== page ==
• I am wholly against ‘protection’ for unmarried people. Marriage is a contract and should be a choice. Those who have chosen not to enter this contract should not be treated as though they have. What I believe should be put in place is a regular government advertising campaign to do away with the myth of the ‘common law spouse’ and/or the ‘two year rule’ that many people believe exist and ensure that everyone has the opportunity to understand that they will never have the rights of married people if they are not married. On this question education and not legislation is what I believe to be necessary and right. ”
  • “He is wrong about cohabiting couples, and so are most of the bien-pensants, who have lost sight of the idea of personal autonomy and personal responsibility. It is quite wrong to pretend that people who have taken on the commitment which marriage represents “have really” or “sort of have” or “have not done the paperwork”.
  • “Women whose wealthy partners have refused to marry them” have chosen to remain in the relationship and should be held to their choice.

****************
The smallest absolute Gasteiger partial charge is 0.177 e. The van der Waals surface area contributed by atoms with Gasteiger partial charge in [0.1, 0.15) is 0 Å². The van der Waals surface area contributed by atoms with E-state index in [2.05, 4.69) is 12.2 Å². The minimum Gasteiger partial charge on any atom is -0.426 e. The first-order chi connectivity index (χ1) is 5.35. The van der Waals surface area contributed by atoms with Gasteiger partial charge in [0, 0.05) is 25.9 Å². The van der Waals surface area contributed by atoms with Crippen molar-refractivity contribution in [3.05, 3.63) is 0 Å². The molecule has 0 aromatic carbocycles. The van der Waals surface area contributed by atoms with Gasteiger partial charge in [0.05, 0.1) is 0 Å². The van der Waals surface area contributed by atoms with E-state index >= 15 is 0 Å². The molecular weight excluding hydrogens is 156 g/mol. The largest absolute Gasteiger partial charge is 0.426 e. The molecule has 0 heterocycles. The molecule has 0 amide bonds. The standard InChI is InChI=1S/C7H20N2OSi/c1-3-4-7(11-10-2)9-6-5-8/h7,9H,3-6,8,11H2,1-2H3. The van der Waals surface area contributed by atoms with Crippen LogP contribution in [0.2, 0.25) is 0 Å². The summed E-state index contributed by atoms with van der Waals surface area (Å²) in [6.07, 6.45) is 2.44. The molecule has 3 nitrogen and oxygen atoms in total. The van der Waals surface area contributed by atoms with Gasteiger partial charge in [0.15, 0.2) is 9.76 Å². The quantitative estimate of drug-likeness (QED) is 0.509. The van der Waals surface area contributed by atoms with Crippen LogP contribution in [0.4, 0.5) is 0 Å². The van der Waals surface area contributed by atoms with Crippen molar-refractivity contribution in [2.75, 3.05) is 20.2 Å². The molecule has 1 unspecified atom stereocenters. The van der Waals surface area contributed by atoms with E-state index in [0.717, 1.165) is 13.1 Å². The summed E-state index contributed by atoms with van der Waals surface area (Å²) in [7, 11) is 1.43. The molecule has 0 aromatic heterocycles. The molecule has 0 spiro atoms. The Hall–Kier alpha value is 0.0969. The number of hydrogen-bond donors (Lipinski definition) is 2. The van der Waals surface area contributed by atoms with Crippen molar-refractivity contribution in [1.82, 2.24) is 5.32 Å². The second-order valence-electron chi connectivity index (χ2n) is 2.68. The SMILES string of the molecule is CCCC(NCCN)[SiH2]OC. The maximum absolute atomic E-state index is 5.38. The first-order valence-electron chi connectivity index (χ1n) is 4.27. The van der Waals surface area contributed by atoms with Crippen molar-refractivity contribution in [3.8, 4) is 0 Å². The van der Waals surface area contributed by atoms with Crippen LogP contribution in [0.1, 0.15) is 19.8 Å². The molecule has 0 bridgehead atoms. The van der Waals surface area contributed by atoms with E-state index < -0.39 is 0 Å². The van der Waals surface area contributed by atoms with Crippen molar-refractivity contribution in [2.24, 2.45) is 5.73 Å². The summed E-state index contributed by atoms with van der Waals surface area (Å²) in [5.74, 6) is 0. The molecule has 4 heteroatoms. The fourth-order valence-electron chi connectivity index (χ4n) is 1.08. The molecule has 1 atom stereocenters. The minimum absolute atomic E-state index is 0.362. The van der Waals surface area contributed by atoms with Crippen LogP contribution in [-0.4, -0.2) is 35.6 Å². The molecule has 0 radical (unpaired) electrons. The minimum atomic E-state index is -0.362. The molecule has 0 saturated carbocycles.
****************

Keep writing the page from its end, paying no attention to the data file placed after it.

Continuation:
But these commentators may be out of touch with the reality of many cases where people co-habit for long periods.

There have been a number of cases where one partner (invariably the woman) has tried to claim a share in property owned in the sole name of the other. It is often reported in these case that the woman has made significant financial contributions towards the property, and may well have been told by her partner that she would get a share in the property.

So to leave her with no claim if the relationship breaks down would seem inequitable.

But while judges consider that their hands are tied by the existing law and the government fails to implement any changes the current situation will not change.